Fanning the flames of Commerce
Posted: January 8, 2013 Filed under: blogs, consumer, crass commercialism, douchebaggery, weird
The collective members of the ‘OSR’ (whatever or whomever they might be) have frequently been pilloried and mocked for promoting themselves through mutual admiration societies and you-scratch-my-back-I’ll-scratch-yours reviews of whatever it is that they may be churning out this or that week. Often, that criticism is on the mark. Most of the reviews written by the OSR about the OSR are softballs. The important question to me is why anyone is surprised or angry or outraged at this.
Why some folks expect the unpaid, obscure and unloved members of the OSR to be infected by an unvarnished desire to tell the whole truth is beyond me. Anyone who has ever opened a newspaper or magazine or visited the website of ‘real’ publications to read any reviews of anything (products, entertainment, services, you name it) written by ‘professionals’ will know, if they have half a brain, that 90% of these reviews are PR pieces in disguise. Did Gene Shalit ever see a movie with Bruce Willis that he didn’t gush over? The Who seem to ‘reunite for the last time’ every couple years, yest despite astronomical ticket prices and Townsend’s dramatic leaps having become timid hops, no one from the popular press states the obvious (“I wish they had died before they got old”). Airport ‘magazine stands’ are filled with magazines that are just glossy, expensive brochures for cars, clothes, computers, crap, etc. Yet we react with horror or dismay or outrage that some blogger posting his whimsy on blogspot with a few dozen followers would write, “Joe Schmoe just wrote a new adventure and sent me a free review copy and I liked it and you should too so buy it!” The self appointed ‘truth crusaders’ of the Internet react with shock and outrage as if they have just revealed the next Watergate, except instead of Nixon and tapes and conspiracy we’ve got one hobbyist sending another a pdf and saying, “Can you review this? Thanks!” Stop the fucking presses ’cause the truth crusade is gonna blow the lid off of this thing! Please.
When I was a teenager I remember reading music reviews that told me whatever was featured was ‘unbeleiveably good’ and I would save up my money and run out and buy it and 90% of it was utter shit. This was before the Internet — or at least before I had access to any Internet — when in order to read ‘reviews’ of stuff, I had to buy the newspaper or the magazine or fanzine in which the review was written — so teenage me was getting fucked twice… the first time when I bought ‘Trouser Press’ or ‘Thrasher’ or whatever else I was buying at the time in order to read useless ‘reviews’ that were hyping whatever they were told to hype and the second time when I bought the shitty music that the ‘journalist’ in the magazine was promising would change my life for the better. As a result, I ended up with a large record collection, only a small percentage of which got listened to more than once or twice. When I got to be around sixteen or so I wised up and started swapping tapes with friends and going to independently owned used record stores that were half way across town because they would let you preview a record if the sleeve was already open and they weren’t listening to something else at the time… these stores were like that store in that John Cusack movie. Many of the shit records that I had bought under the recommendation of the ‘professional’ journalists were sold for pennies in store credit to the used record shops — the most ill-advised purchases were dumped in the ‘free for the taking’ box that sat beside the exit in one of those filthy but beloved record stores. I’m not bitter about this — I consider it a part of my transition to adulthood.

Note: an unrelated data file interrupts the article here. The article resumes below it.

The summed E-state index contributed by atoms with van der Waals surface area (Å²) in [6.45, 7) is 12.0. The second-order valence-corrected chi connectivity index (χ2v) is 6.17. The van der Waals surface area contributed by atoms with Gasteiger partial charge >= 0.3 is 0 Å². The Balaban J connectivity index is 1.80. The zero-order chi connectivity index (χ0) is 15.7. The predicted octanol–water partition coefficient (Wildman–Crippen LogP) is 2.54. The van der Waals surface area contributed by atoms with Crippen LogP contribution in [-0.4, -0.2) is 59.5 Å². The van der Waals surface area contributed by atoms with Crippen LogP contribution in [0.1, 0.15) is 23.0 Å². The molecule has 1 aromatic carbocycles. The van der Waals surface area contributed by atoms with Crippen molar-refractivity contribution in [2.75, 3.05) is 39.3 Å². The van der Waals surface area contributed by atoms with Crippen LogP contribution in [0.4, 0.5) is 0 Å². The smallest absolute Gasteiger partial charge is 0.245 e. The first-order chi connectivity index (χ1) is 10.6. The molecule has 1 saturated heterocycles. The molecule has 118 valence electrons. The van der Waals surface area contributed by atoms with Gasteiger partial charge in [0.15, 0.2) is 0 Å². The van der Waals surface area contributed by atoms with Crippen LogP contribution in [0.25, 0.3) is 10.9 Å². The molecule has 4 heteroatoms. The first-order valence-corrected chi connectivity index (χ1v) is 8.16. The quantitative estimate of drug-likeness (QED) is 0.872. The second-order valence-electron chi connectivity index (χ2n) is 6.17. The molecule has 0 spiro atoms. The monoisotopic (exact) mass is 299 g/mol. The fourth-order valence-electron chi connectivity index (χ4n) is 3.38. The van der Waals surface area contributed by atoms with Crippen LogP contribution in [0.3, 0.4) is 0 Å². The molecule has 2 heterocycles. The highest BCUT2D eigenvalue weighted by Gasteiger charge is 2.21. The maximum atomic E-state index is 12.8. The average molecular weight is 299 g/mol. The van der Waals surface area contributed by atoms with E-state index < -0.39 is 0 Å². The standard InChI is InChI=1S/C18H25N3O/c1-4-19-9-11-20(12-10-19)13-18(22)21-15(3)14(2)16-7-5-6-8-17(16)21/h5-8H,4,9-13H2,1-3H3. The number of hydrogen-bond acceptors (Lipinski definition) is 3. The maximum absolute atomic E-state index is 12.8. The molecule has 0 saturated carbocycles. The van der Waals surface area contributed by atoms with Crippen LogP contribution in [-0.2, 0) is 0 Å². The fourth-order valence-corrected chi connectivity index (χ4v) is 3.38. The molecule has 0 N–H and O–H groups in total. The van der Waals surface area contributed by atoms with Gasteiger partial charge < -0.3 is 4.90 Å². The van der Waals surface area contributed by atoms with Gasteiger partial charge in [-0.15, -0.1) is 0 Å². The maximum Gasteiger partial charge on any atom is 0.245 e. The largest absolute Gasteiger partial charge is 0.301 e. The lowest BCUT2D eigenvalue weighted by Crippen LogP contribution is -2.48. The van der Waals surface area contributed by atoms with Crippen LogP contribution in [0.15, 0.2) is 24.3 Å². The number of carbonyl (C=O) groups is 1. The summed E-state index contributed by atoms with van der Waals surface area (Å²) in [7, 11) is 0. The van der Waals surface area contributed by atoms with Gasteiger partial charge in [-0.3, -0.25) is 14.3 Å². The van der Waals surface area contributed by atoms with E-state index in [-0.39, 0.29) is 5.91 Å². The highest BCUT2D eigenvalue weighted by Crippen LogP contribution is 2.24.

In my defense, at the time I was young and didn’t usually know the difference between shit and Shinola at first look or listen — it took time to figure out. And, along the way, I learned some valuable lessons… the most valuable of which was that the best way to determine the relative merits of this or that was to sample it and decide based on criteria you formulated on your own. Looking back, I suppose if the journalist in question was doing blow and drinking champagne with Robert Plant, he would have been inclined to say that Robert Plant’s post Led Zep solo work was ‘brilliant.’ Fourteen year old me didn’t agree — but I didn’t have the gifts of hookers or blow or expensive champagne to color my perceptions — all I had was a piece of vinyl in a cardboard sleeve with some pseudo-pop vaguely Motown yodeling on it from a has been.
Unfortunately, this means that I think most reviews are useless. At this point, I’m actually OK with that and don’t bother with reading any reviews unless I’m interested in the opinions of the reviewer. Some people just write interesting or entertaining reviews. But, as a part of the decision making process, reviews are usually just a waste of time — 90% of them are bunk and in order to figure out what is bunk and what isn’t, one usually has to buy or read or watch whatever the fuck is being ‘reviewed.’ In a world full of salesmen, you shouldn’t assume that you have any friends in the marketplace. Were all just customers. Expecting the members of the OSR to be better than the rest of the world is probably just stupid, naive, stubborn or some combination of all three.